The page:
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Turkey takes a quiet role in NATO’s fight with Islamic State 15 septembre 2014

Posted by Acturca in Middle East / Moyen Orient, Turkey / Turquie, USA / Etats-Unis.
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The Washington Times Daily (USA) September 15, 2014, p. A9

Desmond Butler, Istanbul (Associated Press)

Turkey is the big Muslim power that sits atop raging conflicts in Iraq and Syria, so it might be expected to take a leading role in the NATO coalition announced this month to take on the Islamic State group.

Instead it has told allies that it will stay quietly behind the scenes, keeping its soldiers out of combat operations and even declining to allow NATO to use its bases or territories to launch air attacks.

The reticence has roots in two dilemmas: The Islamic State group holds dozens of Turkish hostages, including diplomats, and Turkey is wary of boosting its rebellious Kurdish minority in the battle against Islamic State group enemies in Iraq.

Turkey’s position is complicated by its eagerness to uproot the Syrian regime of Bashar Assad, which led to tolerance of anti-Assad Islamist fighters taking refuge on its side of the Syrian border — and may have given the Islamic State some breathing room in Turkey.

More recently, it has been forced to confront the threat that the group poses.

Western concerns that Turkey was tacitly tolerating the Islamic State have been allayed by Turkey’s strong statements of condemnation of the group and steps to rein it in, including kicking out suspected Islamic State sympathizers.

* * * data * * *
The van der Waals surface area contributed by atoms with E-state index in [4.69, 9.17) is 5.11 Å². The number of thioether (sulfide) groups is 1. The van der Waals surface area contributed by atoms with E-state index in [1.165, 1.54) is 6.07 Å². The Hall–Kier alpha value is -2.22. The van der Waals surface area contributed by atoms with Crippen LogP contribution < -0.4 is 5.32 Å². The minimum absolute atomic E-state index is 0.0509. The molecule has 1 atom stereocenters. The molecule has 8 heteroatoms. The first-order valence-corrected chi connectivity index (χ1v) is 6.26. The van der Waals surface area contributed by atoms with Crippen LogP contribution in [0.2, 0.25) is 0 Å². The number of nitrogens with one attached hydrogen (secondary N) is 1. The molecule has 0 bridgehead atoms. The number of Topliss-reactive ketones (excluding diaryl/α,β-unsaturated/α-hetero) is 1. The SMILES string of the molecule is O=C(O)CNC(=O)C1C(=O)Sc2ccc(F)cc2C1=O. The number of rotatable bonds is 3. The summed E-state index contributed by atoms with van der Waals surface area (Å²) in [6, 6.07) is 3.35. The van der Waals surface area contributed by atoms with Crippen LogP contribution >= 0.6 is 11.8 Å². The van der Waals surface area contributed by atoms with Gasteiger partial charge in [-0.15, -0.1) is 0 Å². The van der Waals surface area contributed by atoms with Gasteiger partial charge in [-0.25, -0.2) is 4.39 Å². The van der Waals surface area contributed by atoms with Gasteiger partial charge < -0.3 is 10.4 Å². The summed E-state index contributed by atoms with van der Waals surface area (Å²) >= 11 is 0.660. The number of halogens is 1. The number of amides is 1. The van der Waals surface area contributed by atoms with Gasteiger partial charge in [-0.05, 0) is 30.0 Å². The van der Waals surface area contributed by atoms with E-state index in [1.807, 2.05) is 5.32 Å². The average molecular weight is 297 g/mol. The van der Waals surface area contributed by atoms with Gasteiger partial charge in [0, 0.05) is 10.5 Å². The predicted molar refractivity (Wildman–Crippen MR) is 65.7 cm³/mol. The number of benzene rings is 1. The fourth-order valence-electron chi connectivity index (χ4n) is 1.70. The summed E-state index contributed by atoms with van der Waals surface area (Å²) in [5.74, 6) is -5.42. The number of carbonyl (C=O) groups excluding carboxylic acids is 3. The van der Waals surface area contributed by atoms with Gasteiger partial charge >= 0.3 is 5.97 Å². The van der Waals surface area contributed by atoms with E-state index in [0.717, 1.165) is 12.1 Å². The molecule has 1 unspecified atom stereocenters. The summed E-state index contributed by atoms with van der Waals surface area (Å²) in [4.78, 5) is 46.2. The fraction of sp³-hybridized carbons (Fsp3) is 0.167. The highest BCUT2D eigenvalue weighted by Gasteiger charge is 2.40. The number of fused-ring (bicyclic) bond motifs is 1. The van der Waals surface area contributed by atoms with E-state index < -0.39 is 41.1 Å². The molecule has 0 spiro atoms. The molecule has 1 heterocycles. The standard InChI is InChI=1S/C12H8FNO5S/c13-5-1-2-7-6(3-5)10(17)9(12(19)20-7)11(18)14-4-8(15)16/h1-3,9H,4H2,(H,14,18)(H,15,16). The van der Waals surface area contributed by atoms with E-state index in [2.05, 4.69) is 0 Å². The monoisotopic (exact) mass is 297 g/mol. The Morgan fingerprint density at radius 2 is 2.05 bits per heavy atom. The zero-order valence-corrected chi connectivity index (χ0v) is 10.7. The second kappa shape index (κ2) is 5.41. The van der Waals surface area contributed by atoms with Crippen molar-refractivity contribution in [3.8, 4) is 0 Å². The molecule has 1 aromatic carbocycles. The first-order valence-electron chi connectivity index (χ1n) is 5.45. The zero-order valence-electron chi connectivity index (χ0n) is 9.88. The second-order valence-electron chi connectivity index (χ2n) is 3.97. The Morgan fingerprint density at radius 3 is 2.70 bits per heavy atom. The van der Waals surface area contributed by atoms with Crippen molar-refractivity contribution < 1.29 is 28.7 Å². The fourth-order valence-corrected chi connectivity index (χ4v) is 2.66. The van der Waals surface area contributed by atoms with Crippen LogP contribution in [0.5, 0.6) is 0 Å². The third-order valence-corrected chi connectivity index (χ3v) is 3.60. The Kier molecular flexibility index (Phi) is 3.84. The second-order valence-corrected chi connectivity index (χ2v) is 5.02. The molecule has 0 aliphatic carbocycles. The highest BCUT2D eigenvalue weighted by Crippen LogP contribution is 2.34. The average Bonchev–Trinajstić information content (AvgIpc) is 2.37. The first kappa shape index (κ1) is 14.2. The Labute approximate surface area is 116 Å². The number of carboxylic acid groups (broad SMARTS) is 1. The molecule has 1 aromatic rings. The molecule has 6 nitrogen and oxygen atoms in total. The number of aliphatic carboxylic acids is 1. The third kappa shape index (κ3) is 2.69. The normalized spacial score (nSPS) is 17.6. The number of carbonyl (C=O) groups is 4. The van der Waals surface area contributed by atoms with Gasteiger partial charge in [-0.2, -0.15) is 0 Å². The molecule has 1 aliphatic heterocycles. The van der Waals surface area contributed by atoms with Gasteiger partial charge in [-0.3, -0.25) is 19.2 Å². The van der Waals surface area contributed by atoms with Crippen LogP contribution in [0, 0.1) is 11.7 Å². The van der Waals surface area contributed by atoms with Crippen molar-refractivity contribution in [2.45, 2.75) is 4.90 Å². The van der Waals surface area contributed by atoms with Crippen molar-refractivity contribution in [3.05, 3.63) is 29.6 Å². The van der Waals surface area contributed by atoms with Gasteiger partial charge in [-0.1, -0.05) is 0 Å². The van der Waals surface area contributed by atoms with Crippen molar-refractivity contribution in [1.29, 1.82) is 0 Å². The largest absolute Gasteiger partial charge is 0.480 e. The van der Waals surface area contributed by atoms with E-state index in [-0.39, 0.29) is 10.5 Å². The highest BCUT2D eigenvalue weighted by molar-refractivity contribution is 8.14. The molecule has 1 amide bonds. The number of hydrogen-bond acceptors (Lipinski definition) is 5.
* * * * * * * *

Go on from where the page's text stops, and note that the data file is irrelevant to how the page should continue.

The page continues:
But while expressing public support for Turkey, NATO allies quietly are saying they would like more action from their ally.

They would chiefly like to see Turkey tighten its border controls, stem the flow of fighters transiting Turkey from Western countries and the Middle East, and crack down on oil smuggling from Syria that finances the Islamic State group.

They also could benefit from closer intelligence cooperation and possibly the use of Incirlik Air Base in southern Turkey as a platform from which to launch strikes against the group.

Western governments have been alarmed by a trend of the Islamic State managing to smuggle Iraqi and Syrian oil across its borders. Turkey has cracked down, but analysts say that Turkey has not been able to police the smuggling across more than 750 miles of border with Iraq and Syria.

Both Secretary of State John F. Kerry and Secretary of Defense Chuck Hagel were in Ankara last week on successive trips to press Turkey on its role, meeting with officials, including President Recep Tayyip Erdogan. But they failed to win pledges for support of combat operations — at least publicly. Both expressed understanding for the delicate position Turkey is in.

Turkey also declined to sign a U.S.-brokered statement by Middle Eastern countries last week repudiating the Islamic State and pledging to fight it.

Along with fears over the fate of the 49 hostages seized from the Turkish consulate in Mosul, Turkey also finds its hands tied on fighting the Islamic State because of its three-decade-long conflict with the Kurdish minority that has claimed tens of thousands of lives.

Last year, Kurdish rebels declared a cease-fire and began withdrawing fighters from Turkey into bases in northern Iraq, but tensions have risen recently as the Kurdistan Workers’ Party, or PKK, has accused Turkey of not boosting Kurdish rights quickly enough.

Government officials say they now see signs that Kurds from Turkey are crossing the border to help PKK militants in Iraq and Syria fight the Islamic State. The government also may have concerns that Turkey’s Kurds, bolstered by Western arms and emboldened by battlefield success, could harden their demands on the Ankara government.

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